Sister Megan Rice and Michael Walli sit comfortably at a cluttered wooden table in the dining room of a South Knoxville home. In front of them is an open Bible with a well-worn spine and several loose leaf sheets of paper scattered about.
They share an easy conversation, touching upon religion, life and politics.
By all appearances, there is nothing out of the ordinary about these two — but appearances can be deceiving.
Rice, 82, and Walli, 63, are two recently released prisoners from the Blount County Jail, where they were being held in connection to their alleged break-in at the Y-12 National Security Complex on the night of Saturday, July 28.
Rice, a member of the Sisters of the Holy Child Jesus since the age of 17, along with Walli and another man, Greg Boertje-Obed, 57, according to facility officials, cut through perimeter fences using only a set of bolt cutters and reached the outer wall of a building where bomb-grade uranium is kept.
Once they reached the outer wall of the building, the activists are said to have thrown human blood on the wall, painted slogans, lit candles and prayed.
"We brought candles to show the light and we brought the Bible as a symbol of people's inspiration," Rice said. "...The blood (which was gathered from people they "knew," who were unable to be at the complex as well) is a special sign of people giving their lives in service of others. To pour out our lives to help. As well as the symbol of the monstrous waste of life that has happened due to the buildings of these bombs."
All three suspects are members of the religiously-influenced activist group "Transform Now Plowshares," which base their philosophy off of the prophetic visions of the Book of Isaiah. The group cites the verse in which Isaiah called for an era of world peace when people "will beat their swords into plowshares and their spears into pruning hooks." In this vein, the group, citing also the Treaty of the Non-Proliferation of Nuclear Weapons, view the Y-12 complex as not only a physical manifestation of immorality, but also of illegality.
"The crime, in the first place, is the violence of the nuclear industry," Rice said. "There's the violence that is going on. 24/7."
Walli also shared Rice's views on the complex, and stated their reasoning behind pleading not guilty to the charges.
"The government is saying that we are committing violence by destroying property," Walli said emphatically, all the while gesturing his hands above his head with a clear sense of urgency. "That's what they say according to their statutes. But if I destroy something that has no legal right to exist, say a nuclear weapon, what does that mean?...That nuclear weapons cannot be considered property. The presence of these illegal terroristic nuclear weapons at the Y-12 site make the whole complex a global state terrorist site, which is chronically and systemically used for criminal activities."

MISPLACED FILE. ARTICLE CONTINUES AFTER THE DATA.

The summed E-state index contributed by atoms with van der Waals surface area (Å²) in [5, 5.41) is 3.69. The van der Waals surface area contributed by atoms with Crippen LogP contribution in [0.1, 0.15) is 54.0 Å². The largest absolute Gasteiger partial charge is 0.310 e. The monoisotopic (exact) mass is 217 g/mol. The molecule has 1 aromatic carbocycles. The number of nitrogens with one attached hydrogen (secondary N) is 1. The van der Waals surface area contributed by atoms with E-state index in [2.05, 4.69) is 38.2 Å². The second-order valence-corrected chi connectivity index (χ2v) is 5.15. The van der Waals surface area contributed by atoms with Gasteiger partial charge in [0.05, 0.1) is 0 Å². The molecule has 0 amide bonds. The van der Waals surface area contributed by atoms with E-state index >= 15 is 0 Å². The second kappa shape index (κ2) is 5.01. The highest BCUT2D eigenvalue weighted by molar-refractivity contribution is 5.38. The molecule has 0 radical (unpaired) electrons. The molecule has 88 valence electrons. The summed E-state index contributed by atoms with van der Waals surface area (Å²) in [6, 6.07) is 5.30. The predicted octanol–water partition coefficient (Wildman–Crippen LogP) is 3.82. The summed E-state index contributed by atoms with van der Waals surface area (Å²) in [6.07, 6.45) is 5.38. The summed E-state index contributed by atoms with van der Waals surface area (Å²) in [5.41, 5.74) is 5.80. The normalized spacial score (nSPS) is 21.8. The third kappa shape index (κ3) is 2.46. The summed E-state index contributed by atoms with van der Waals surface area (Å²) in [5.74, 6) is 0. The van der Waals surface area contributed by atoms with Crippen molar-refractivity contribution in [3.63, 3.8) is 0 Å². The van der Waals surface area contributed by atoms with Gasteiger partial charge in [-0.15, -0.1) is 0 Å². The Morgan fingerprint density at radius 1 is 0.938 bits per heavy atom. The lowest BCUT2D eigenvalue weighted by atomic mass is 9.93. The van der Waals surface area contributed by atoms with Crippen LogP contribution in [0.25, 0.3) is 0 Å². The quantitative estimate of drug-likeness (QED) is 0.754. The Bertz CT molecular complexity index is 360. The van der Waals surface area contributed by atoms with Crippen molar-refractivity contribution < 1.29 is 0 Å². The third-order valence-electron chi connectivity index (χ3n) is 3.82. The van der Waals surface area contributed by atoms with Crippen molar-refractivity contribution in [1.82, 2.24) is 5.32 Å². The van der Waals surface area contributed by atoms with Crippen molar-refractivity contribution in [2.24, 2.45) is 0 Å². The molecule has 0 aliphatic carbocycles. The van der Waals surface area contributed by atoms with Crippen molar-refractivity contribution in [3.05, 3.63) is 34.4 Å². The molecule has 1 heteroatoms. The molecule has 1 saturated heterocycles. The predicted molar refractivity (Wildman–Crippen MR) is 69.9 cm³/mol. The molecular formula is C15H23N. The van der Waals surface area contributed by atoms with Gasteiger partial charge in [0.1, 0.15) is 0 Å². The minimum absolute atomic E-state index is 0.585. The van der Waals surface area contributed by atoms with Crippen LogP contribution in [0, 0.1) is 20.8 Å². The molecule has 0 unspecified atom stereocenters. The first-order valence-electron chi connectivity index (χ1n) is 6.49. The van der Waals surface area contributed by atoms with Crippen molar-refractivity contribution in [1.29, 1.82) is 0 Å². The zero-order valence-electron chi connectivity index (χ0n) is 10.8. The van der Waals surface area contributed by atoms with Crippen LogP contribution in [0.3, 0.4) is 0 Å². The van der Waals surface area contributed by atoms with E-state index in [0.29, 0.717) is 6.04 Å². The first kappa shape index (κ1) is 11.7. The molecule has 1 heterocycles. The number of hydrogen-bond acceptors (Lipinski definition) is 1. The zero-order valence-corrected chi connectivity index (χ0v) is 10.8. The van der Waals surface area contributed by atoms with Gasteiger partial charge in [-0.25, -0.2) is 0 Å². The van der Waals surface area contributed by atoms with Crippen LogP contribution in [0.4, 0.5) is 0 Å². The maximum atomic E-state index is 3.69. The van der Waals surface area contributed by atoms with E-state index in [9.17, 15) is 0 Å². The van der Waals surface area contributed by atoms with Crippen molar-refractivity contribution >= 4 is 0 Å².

The pair were released Friday by U.S. magistrate Judge C. Clifford Shirley on conditions, while Boertje-Obed, who is representing himself and using only "elbow council," waved his right to a detention hearing, and therefore remains in custody.
At the detention hearing, assistant U.S. Attorney Melissa Kirby argued for their continued stay in custody because the actions of this trio were a "crime of violence," and that their release would pose a dangerous threat to the community.
Kirby categorized the group's actions as a "schemed, planned, and coordinated event." She also said that their release would be a "catalyst for violence," in that it would encourage not only themselves but others to try and do what they did.
The fallout of this group's actions will be hard to measure, however, says local activist Ralph Hutchison, a cooridnator of the Oak Ridge Environmental Peace Alliance, as they have effectively shattered many Americans' "illusions of security."
"When I say 'our illusion of our security,' it exists in the immediate small sense and in the larger sense," Hutchison said. "The idea that the nuclear weapon's plant was secured by a couple of fences and the high-tech equipment that they have, that was obviously demonstrated to be an illusion by what these people did and what they were able to accomplish. But in the larger sense, their message was that the nuclear weapons themselves, which we say protect us from our enemies, is similarly an illusion, a very expensive and dangerous one that we can no longer afford."
Regardless of the long-term outcome of their actions, the trio's immediate future is clouded by these legal proceedings; but according to Rice their guilt is based upon perspective.
"We are not guilty of what they say," she said. "We entered the base, but for a purpose. It is everybody's responsibility to stop crime."